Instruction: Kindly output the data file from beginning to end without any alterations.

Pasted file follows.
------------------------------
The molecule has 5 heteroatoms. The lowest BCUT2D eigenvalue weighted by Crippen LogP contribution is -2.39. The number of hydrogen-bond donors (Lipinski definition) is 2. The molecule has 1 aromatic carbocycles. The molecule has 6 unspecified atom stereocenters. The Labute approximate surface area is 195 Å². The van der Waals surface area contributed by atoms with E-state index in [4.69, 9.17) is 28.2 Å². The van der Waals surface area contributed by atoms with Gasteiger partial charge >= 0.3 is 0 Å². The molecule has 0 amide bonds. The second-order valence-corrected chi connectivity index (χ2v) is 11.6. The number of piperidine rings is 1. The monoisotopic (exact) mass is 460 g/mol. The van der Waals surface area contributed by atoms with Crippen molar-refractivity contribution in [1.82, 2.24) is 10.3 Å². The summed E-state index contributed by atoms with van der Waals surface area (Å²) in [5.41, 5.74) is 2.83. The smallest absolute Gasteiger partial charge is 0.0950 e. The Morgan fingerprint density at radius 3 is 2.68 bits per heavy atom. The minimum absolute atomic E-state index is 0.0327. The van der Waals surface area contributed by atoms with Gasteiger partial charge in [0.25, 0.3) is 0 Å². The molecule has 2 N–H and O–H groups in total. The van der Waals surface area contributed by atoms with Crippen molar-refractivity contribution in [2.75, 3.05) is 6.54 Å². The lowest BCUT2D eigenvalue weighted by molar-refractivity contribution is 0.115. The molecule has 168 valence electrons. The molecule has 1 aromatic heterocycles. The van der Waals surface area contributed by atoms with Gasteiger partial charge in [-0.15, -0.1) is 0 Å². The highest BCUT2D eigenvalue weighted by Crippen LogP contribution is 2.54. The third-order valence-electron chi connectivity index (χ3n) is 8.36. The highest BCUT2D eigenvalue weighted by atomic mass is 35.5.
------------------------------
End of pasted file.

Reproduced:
The molecule has 5 heteroatoms. The lowest BCUT2D eigenvalue weighted by Crippen LogP contribution is -2.39. The number of hydrogen-bond donors (Lipinski definition) is 2. The molecule has 1 aromatic carbocycles. The molecule has 6 unspecified atom stereocenters. The Labute approximate surface area is 195 Å². The van der Waals surface area contributed by atoms with E-state index in [4.69, 9.17) is 28.2 Å². The van der Waals surface area contributed by atoms with Gasteiger partial charge >= 0.3 is 0 Å². The molecule has 0 amide bonds. The second-order valence-corrected chi connectivity index (χ2v) is 11.6. The number of piperidine rings is 1. The monoisotopic (exact) mass is 460 g/mol. The van der Waals surface area contributed by atoms with Crippen molar-refractivity contribution in [1.82, 2.24) is 10.3 Å². The summed E-state index contributed by atoms with van der Waals surface area (Å²) in [5.41, 5.74) is 2.83. The smallest absolute Gasteiger partial charge is 0.0950 e. The Morgan fingerprint density at radius 3 is 2.68 bits per heavy atom. The minimum absolute atomic E-state index is 0.0327. The van der Waals surface area contributed by atoms with Gasteiger partial charge in [0.25, 0.3) is 0 Å². The molecule has 2 N–H and O–H groups in total. The van der Waals surface area contributed by atoms with Crippen molar-refractivity contribution in [2.75, 3.05) is 6.54 Å². The lowest BCUT2D eigenvalue weighted by molar-refractivity contribution is 0.115. The molecule has 168 valence electrons. The molecule has 1 aromatic heterocycles. The van der Waals surface area contributed by atoms with Gasteiger partial charge in [-0.15, -0.1) is 0 Å². The highest BCUT2D eigenvalue weighted by Crippen LogP contribution is 2.54. The third-order valence-electron chi connectivity index (χ3n) is 8.36. The highest BCUT2D eigenvalue weighted by atomic mass is 35.5.